It's time to look beyond the sunny beach-party exterior. More than just a tourism magnet that attracts 5 million-plus visitors every year, Brazil is South America's largest economy, with gears turning busily in numerous sectors.
Brazil's population has increased from 96 million in 1970 to about 200 million today. As a result of government investment and solid economic growth, 40 million of those people entered the middle class over the past decade. And with two major global events on the horizon--the FIFA World Cup in 2014 and the Olympics in 2016 in Rio de Janeiro--Brazil is poised as a dynamic magnet for entrepreneurial investment.
Alex Nascimento, founder of 7BrazilConsulting in Santa Monica, Calif., has taken dozens of individual investors on exploratory trips to his native country. "The next five years will be the hottest years for Brazil," he says. "We're going to have significant investment from the government as well as new foreign direct investment. If new tax legislation gets passed, that will give a boost to Brazil's stocks and publicly traded companies. In the coming years, I see Brazil becoming the best it can be."
Nascimento points to real estate and the aforementioned tourism as key investment sectors. An Olympic host city typically needs 50,000 to 60,000 beds; Rio reportedly has only 25,000. Cosmetics are another major opportunity. On average, Brazilian women spend 40 percent of their disposable income on cosmetic products, according to Nascimento.
But the hottest sector is technology. Brazilians have increasing purchasing power, but many live in underserved or rural areas where they don't have access to the goods they want. So e-commerce is booming, estimated to be worth $12 billion annually. The fastest-growing Latin American e-tailer, sporting-goods company Kanui.com.br, saw web sales increase a whopping 9,000 percent in 2012, according to Internet Retailer.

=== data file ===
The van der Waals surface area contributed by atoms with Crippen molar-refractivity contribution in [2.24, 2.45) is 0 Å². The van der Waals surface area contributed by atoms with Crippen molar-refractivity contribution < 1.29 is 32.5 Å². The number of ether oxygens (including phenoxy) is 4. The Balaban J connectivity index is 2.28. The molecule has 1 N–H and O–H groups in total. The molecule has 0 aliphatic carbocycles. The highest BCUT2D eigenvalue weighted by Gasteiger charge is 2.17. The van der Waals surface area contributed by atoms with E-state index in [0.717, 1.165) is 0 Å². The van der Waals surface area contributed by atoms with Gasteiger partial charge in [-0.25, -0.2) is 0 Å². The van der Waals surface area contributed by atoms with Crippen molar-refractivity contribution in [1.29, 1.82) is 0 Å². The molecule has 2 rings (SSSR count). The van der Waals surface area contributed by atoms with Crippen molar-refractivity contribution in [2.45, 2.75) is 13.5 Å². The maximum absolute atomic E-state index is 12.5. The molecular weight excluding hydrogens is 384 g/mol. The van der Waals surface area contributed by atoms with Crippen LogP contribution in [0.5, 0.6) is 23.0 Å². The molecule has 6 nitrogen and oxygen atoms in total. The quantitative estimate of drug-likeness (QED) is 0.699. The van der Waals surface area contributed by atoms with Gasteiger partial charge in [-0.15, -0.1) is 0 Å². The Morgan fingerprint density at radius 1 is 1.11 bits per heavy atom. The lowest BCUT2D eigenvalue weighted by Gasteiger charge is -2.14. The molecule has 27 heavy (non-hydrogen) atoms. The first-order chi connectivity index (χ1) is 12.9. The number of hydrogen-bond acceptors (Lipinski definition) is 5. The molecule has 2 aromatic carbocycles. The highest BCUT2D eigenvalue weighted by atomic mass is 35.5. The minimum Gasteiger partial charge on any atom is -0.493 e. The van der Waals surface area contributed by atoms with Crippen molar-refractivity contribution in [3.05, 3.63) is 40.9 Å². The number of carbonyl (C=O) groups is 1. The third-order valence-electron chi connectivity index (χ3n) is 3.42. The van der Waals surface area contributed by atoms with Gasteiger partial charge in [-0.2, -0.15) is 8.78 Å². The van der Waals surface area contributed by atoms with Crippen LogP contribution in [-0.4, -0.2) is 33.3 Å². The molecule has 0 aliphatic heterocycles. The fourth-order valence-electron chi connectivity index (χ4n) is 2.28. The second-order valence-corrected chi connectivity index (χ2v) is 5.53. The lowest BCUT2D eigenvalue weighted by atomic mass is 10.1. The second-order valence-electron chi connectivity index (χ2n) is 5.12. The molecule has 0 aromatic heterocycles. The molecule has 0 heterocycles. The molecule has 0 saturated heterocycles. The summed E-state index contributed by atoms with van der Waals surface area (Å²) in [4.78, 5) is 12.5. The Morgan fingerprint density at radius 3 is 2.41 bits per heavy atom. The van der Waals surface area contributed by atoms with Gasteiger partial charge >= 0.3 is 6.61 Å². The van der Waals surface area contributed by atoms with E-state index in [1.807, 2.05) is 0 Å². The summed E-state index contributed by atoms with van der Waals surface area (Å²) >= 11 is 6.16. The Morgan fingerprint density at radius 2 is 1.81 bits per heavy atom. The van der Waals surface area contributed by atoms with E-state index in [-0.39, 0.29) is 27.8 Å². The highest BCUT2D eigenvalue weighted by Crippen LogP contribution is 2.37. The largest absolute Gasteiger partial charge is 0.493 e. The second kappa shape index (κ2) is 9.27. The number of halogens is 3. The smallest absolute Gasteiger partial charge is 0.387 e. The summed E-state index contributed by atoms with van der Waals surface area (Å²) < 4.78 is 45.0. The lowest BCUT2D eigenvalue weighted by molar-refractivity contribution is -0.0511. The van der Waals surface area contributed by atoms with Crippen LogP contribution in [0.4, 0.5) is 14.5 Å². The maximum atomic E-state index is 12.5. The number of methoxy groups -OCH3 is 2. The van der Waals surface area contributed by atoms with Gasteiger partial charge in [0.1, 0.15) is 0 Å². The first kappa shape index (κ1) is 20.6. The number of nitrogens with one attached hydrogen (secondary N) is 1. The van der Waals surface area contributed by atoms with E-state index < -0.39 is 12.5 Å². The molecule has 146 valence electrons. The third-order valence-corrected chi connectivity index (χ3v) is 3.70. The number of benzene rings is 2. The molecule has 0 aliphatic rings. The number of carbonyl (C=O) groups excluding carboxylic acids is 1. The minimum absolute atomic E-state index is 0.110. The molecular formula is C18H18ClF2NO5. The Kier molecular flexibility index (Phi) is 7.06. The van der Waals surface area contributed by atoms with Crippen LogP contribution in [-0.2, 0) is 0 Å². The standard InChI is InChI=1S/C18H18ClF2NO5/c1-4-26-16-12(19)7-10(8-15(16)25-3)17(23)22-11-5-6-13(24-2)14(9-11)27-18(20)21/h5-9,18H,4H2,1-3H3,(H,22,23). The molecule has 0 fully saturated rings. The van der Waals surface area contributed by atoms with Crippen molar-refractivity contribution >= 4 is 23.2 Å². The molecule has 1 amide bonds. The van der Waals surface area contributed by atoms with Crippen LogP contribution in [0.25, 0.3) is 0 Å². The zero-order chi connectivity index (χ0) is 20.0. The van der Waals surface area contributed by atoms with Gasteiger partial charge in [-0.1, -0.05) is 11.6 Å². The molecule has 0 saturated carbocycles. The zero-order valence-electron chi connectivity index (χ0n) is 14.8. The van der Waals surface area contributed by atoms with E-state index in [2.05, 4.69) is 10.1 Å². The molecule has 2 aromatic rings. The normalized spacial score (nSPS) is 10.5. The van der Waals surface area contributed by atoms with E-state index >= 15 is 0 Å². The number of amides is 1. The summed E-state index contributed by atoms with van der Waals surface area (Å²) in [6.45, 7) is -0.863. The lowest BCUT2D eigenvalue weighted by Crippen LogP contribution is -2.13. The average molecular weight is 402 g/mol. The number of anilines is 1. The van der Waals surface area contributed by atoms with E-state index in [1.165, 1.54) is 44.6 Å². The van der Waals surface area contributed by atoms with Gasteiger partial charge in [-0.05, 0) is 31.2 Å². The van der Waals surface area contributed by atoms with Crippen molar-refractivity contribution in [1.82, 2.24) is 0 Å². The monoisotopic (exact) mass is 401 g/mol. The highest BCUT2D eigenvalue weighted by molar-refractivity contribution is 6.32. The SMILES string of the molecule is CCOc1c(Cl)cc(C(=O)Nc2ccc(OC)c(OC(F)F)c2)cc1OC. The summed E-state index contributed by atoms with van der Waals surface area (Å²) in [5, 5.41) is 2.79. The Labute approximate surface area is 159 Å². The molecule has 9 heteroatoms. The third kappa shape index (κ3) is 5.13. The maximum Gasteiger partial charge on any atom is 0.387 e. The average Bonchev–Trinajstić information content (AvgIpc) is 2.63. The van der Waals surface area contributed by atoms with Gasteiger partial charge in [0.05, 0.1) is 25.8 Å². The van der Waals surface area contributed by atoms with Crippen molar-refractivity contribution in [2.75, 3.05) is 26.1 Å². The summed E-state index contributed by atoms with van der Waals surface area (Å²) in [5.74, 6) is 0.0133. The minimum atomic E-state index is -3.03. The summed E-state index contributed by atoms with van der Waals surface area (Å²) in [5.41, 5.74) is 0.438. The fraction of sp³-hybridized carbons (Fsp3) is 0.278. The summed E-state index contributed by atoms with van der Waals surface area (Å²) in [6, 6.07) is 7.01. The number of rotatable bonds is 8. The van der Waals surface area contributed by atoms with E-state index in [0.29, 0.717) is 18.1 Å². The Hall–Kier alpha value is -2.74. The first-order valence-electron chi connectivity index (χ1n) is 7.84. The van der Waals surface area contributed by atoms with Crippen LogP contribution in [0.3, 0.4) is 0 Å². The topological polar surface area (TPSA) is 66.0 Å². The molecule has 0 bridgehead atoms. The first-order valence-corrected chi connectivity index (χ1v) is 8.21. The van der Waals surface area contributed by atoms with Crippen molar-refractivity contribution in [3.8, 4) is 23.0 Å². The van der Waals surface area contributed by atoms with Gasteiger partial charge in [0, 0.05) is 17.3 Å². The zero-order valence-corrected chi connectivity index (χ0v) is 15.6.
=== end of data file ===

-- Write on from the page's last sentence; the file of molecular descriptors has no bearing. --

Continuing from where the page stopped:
There is a vibrant accelerator scene funding startups within Brazil, and investors from outside the country are also bullish. California-based SVB Capital invested in Brazilian venture capital firms last year through a $340 million fund. "The Brazil economy in the next 10 years will be one of the third or fourth largest economies in the world," says Aaron Gershenberg, a managing partner at SVB. "If you're going to look at some diversification in your portfolio, in the innovation economy Brazil is a very natural geography to have exposure to."
Meanwhile, entrepreneurs from the U.S., Germany and France have already set up shop in the country, undeterred by high taxes and startup costs. New tax incentives for tech companies are on the horizon, possibly clearing the way for even more.
Still, there are reasons to be cautious--cultural challenges, for one. A subscription service called Shoes4you failed recently, and many observers blamed the local concept of jeitinho, which gives a wink and pat on the back to consumers who uncover ways to get things for free. When customers figured out that they could cancel their Shoes4you subscriptions indirectly through their banks, rather than through the company--eliminating the charges, but still getting their shoes at the discounted membership rate--many did. It was reportedly a key factor in the company's demise.
There are other reasons for measured enthusiasm.
Nascimento says it can take six months to get a business license. Private companies, such as bus operators, have notoriously awful customer service. The countrywide protests this summer highlighted some of the frustrations of a population putting more and more into taxes and getting seemingly little out. But the places where such services fall short represent major opportunities for entrepreneurs to do things better--even amid an atmosphere of high setup costs and thick red tape.